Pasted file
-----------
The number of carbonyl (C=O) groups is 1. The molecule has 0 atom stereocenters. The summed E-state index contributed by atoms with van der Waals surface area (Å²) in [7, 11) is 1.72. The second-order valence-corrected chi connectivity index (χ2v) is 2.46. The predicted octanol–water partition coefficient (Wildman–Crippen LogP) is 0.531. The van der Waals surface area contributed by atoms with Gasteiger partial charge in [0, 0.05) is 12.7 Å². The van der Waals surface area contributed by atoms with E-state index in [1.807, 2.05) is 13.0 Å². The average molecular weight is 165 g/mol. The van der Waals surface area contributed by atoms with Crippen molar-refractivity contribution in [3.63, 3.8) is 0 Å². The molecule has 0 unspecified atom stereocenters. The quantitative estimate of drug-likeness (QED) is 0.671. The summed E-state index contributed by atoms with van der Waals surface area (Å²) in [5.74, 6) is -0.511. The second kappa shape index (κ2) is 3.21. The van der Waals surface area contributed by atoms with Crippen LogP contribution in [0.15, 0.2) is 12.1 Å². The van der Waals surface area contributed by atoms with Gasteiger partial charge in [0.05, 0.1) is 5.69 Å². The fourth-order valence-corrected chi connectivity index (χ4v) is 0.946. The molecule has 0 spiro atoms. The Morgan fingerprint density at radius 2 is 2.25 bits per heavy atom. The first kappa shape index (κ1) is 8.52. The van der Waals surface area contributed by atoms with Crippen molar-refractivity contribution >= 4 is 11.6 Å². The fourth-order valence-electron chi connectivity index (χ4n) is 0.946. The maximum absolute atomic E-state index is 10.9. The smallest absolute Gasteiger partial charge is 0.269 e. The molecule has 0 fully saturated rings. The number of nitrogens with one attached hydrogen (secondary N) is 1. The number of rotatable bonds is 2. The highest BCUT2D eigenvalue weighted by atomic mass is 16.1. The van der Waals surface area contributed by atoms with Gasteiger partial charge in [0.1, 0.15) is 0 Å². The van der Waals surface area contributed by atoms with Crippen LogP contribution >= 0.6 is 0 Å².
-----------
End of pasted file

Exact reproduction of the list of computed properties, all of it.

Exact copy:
The number of carbonyl (C=O) groups is 1. The molecule has 0 atom stereocenters. The summed E-state index contributed by atoms with van der Waals surface area (Å²) in [7, 11) is 1.72. The second-order valence-corrected chi connectivity index (χ2v) is 2.46. The predicted octanol–water partition coefficient (Wildman–Crippen LogP) is 0.531. The van der Waals surface area contributed by atoms with Gasteiger partial charge in [0, 0.05) is 12.7 Å². The van der Waals surface area contributed by atoms with E-state index in [1.807, 2.05) is 13.0 Å². The average molecular weight is 165 g/mol. The van der Waals surface area contributed by atoms with Crippen molar-refractivity contribution in [3.63, 3.8) is 0 Å². The molecule has 0 unspecified atom stereocenters. The quantitative estimate of drug-likeness (QED) is 0.671. The summed E-state index contributed by atoms with van der Waals surface area (Å²) in [5.74, 6) is -0.511. The second kappa shape index (κ2) is 3.21. The van der Waals surface area contributed by atoms with Crippen LogP contribution in [0.15, 0.2) is 12.1 Å². The van der Waals surface area contributed by atoms with Gasteiger partial charge in [0.05, 0.1) is 5.69 Å². The fourth-order valence-corrected chi connectivity index (χ4v) is 0.946. The molecule has 0 spiro atoms. The Morgan fingerprint density at radius 2 is 2.25 bits per heavy atom. The first kappa shape index (κ1) is 8.52. The van der Waals surface area contributed by atoms with Crippen molar-refractivity contribution >= 4 is 11.6 Å². The fourth-order valence-electron chi connectivity index (χ4n) is 0.946. The maximum absolute atomic E-state index is 10.9. The smallest absolute Gasteiger partial charge is 0.269 e. The molecule has 0 fully saturated rings. The number of nitrogens with one attached hydrogen (secondary N) is 1. The number of rotatable bonds is 2. The highest BCUT2D eigenvalue weighted by atomic mass is 16.1. The van der Waals surface area contributed by atoms with Gasteiger partial charge in [0.1, 0.15) is 0 Å². The van der Waals surface area contributed by atoms with Crippen LogP contribution >= 0.6 is 0 Å².